Much has been written about the statistical consequences of the incipient wave of reform. Yet, having spent the past 10 years interviewing prisoners in New York as part of my civil rights work with the National Association for the Advancement of Colored People, I see scant evidence that the infrastructure of cruelty, humiliation and dehumanisation is being dismantled.

Take the example of Salladin Barton, 35, found dead in his cell in Broome County Jail, central New York State, on 15 January 2015. He was developmentally disabled and suffered significant mental illness, including schizophrenia. According to letters from a half‑dozen men incarcerated with him, correction officers (COs) repeatedly punched, kicked and beat Barton during the 19 months he was jailed on charges of robbery (he died waiting for his day in court). Many of the letters observed that guards regularly denied him food, so his weight dropped alarmingly. Barton spent months being abused in solitary confinement, itself a practice that Anthony Kennedy, a US Supreme Court Justice, wrote ‘exacts a terrible price’.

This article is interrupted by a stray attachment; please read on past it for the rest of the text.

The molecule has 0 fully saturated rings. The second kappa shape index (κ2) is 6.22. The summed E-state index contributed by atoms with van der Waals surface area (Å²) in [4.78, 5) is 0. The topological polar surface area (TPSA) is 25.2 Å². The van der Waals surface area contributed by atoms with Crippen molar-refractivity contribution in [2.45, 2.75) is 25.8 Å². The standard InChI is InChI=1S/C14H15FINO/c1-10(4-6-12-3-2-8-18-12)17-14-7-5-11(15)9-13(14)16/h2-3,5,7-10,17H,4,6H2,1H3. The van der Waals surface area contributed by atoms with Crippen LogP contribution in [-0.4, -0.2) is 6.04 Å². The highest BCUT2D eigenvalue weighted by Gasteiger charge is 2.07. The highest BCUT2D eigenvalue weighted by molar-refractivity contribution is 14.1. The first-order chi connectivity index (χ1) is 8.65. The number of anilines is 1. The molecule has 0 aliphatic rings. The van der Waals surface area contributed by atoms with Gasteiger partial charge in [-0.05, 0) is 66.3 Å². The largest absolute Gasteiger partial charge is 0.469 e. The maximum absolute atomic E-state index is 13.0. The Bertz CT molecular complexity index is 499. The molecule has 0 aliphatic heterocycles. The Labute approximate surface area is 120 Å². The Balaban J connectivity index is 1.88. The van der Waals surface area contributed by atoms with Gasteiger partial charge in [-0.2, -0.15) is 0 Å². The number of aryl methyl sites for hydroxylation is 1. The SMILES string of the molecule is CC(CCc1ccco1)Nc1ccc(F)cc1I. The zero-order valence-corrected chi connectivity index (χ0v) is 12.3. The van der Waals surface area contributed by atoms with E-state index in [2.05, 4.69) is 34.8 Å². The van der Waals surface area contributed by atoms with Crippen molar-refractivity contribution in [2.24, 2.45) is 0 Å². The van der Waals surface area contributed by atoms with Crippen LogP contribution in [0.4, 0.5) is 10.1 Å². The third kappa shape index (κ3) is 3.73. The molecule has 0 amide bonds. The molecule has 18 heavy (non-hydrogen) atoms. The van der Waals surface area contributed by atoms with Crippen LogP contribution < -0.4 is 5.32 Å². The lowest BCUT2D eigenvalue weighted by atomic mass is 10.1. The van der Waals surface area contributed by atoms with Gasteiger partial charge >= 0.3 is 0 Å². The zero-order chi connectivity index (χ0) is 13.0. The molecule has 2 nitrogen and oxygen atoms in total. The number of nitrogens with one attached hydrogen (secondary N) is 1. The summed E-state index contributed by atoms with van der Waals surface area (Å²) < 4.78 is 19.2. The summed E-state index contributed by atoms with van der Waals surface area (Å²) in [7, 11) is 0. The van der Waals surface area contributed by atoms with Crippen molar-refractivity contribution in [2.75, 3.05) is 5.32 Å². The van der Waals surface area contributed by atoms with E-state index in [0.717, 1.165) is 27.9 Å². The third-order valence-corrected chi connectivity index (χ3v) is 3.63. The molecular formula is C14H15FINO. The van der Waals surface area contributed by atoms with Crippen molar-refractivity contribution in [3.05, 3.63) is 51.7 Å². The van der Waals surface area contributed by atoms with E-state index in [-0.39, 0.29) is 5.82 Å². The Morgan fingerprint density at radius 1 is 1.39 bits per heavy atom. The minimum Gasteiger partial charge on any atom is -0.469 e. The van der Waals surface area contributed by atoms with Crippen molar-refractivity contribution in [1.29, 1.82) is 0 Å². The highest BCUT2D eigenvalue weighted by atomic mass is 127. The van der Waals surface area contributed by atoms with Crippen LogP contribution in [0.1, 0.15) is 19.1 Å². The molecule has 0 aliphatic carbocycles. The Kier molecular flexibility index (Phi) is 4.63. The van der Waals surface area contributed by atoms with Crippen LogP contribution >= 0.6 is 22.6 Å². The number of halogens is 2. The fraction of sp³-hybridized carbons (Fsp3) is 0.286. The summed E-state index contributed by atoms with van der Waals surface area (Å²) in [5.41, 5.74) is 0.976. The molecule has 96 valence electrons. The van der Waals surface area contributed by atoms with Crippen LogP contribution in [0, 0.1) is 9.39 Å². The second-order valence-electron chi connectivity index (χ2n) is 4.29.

Barton’s death, largely unreported in the media, underscores the dismal chaos wrought on people’s lives by prisons throughout the country. The US has yet to reckon with its hidden underbelly of institutionalised violence, degradation and families divided.